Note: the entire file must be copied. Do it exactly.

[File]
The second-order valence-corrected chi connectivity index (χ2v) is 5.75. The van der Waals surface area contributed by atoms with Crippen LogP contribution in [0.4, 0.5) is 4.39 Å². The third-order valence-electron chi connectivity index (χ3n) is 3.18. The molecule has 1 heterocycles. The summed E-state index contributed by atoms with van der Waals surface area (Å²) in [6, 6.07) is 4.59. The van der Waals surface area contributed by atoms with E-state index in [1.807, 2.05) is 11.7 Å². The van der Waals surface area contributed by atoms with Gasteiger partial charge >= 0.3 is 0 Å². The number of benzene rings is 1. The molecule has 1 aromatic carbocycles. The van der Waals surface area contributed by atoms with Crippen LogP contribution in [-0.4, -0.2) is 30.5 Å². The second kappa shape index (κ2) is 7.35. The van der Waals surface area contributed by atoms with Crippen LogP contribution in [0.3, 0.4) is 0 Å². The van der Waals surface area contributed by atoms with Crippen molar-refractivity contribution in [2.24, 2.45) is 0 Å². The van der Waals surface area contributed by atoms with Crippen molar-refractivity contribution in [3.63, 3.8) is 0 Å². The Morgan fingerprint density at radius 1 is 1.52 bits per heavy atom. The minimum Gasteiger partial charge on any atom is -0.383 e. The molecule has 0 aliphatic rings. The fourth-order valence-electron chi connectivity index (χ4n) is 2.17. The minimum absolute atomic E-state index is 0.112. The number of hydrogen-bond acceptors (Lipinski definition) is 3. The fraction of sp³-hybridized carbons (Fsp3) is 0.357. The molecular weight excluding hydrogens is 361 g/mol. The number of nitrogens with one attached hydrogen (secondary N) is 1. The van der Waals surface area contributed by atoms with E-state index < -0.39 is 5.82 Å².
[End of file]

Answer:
The second-order valence-corrected chi connectivity index (χ2v) is 5.75. The van der Waals surface area contributed by atoms with Crippen LogP contribution in [0.4, 0.5) is 4.39 Å². The third-order valence-electron chi connectivity index (χ3n) is 3.18. The molecule has 1 heterocycles. The summed E-state index contributed by atoms with van der Waals surface area (Å²) in [6, 6.07) is 4.59. The van der Waals surface area contributed by atoms with E-state index in [1.807, 2.05) is 11.7 Å². The van der Waals surface area contributed by atoms with Gasteiger partial charge >= 0.3 is 0 Å². The number of benzene rings is 1. The molecule has 1 aromatic carbocycles. The van der Waals surface area contributed by atoms with Crippen LogP contribution in [-0.4, -0.2) is 30.5 Å². The second kappa shape index (κ2) is 7.35. The van der Waals surface area contributed by atoms with Crippen LogP contribution in [0.3, 0.4) is 0 Å². The van der Waals surface area contributed by atoms with Crippen molar-refractivity contribution in [2.24, 2.45) is 0 Å². The van der Waals surface area contributed by atoms with Crippen molar-refractivity contribution in [3.63, 3.8) is 0 Å². The Morgan fingerprint density at radius 1 is 1.52 bits per heavy atom. The minimum Gasteiger partial charge on any atom is -0.383 e. The molecule has 0 aliphatic rings. The fourth-order valence-electron chi connectivity index (χ4n) is 2.17. The minimum absolute atomic E-state index is 0.112. The number of hydrogen-bond acceptors (Lipinski definition) is 3. The fraction of sp³-hybridized carbons (Fsp3) is 0.357. The molecular weight excluding hydrogens is 361 g/mol. The number of nitrogens with one attached hydrogen (secondary N) is 1. The van der Waals surface area contributed by atoms with E-state index < -0.39 is 5.82 Å².